Sayers dances around her readers’ sleuthing attempts with far more skill than her mystery poltergeist scampers around Shrewsbury College. We are led back and forth to potential suspects like participants in a particularly frustrating line-dance. And of course, Sayers regularly intersperses her merry (or not so merry at times) footwork with little dewy droplets of contact between Peter and Harriet, with the end result being that we are just gagging for them to get together.
But the problem is, how? How can it happen without sacrificing the unique relationship of equals that they have built up? How can they do it when the novel presents so many images of marriage being the ruin of a woman’s independence?
Harriet and Peter live in a society that, on the face of it, is very different to ours. But scratch the surface of our modernity, and it is clear that we really haven’t moved on that far.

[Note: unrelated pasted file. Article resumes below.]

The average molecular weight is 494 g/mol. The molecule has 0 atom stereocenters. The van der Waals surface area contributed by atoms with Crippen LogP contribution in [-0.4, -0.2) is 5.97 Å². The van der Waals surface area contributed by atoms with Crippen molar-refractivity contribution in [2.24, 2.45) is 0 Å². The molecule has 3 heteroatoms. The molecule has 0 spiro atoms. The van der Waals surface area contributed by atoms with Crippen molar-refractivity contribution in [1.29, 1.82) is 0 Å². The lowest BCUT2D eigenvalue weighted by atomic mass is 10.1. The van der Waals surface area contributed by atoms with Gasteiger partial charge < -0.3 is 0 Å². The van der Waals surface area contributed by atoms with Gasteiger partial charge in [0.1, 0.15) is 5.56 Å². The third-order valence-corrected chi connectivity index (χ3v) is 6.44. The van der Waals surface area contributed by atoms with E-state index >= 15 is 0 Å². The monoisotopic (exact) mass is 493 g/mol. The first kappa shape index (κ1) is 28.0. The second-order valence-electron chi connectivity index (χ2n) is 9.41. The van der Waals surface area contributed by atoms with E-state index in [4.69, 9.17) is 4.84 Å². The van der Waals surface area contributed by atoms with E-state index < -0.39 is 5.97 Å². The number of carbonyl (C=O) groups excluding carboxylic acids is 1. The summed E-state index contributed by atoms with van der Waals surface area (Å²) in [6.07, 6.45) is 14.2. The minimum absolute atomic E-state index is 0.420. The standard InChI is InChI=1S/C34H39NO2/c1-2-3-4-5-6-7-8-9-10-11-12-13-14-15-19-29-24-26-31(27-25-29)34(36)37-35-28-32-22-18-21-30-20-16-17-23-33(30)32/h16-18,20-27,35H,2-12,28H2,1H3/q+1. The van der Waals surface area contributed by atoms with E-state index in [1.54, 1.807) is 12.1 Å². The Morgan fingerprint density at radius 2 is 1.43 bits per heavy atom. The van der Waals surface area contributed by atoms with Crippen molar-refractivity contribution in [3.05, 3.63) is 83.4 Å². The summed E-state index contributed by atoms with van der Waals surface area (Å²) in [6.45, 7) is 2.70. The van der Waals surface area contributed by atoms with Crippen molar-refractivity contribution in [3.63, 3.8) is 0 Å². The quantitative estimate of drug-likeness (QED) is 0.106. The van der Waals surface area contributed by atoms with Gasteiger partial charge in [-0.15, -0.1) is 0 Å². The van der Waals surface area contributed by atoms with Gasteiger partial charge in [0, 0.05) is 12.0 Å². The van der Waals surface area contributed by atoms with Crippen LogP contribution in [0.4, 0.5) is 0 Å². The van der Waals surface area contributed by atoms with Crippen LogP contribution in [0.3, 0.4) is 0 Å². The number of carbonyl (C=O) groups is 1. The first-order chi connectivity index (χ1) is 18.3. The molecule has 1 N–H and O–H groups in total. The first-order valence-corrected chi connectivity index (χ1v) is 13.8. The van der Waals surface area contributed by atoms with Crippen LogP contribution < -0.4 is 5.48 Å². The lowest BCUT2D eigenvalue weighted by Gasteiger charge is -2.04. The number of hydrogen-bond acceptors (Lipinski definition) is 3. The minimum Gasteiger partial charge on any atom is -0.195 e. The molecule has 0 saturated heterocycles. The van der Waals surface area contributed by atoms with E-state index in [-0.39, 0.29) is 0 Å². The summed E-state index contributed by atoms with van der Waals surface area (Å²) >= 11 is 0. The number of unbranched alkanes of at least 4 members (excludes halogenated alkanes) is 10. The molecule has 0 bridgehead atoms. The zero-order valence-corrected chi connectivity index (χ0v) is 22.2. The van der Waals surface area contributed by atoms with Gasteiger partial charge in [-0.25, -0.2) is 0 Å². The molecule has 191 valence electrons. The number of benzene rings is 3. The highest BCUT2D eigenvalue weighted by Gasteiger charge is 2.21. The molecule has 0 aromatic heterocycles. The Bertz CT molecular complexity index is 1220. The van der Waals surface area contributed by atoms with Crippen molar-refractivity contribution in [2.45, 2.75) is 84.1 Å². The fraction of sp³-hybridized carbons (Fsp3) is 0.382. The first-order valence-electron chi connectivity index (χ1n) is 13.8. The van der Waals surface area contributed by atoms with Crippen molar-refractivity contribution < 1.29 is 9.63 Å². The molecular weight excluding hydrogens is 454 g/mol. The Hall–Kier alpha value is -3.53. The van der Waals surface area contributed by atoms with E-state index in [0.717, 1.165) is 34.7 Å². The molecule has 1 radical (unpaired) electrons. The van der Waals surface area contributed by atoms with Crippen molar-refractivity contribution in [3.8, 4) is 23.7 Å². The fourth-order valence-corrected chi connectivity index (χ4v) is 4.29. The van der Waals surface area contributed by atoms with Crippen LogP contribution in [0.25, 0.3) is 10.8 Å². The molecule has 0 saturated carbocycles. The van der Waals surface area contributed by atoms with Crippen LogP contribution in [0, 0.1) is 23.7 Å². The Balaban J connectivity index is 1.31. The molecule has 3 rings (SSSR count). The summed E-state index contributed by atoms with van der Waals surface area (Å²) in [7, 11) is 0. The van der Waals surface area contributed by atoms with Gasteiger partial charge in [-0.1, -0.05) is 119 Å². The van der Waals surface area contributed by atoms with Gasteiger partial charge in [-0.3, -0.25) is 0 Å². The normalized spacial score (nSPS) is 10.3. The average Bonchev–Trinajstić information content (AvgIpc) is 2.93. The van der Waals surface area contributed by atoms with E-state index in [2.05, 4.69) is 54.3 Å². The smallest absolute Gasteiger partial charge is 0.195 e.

Early on in the novel, in an extended musing on marriage, Harriet says to herself that ‘the rule seemed to be that a great woman must either die unwed…or find a still greater man to marry her…The great man, on the other hand, could marry where he liked, not being restricted to great women’, shortly followed by, ‘…a woman may achieve greatness, or at any rate great renown, by merely being a wonderful wife and mother…; whereas the men who have achieved great renown by being devoted husbands and fathers might be counted on the fingers of one hand.’
Have we really changed much? Are there yet many men who have achieved great renown by being devoted husbands and fathers? I can’t think of many. I can, however, think of many women who have achieved great renown by merely being a wife and mother. Let’s look at the ‘first ladies’ of the western world for a start – expected in general to be nothing but wives and mothers, a nice bit of supportive decoration for their important husbands. It is both shocking and depressing to think that Nick Clegg’s wife, Miriam Gonzáles Durántez, should be singled out as unusual for not dropping her entire life in order to sit around smiling sweetly and serving tea for visiting dignitaries.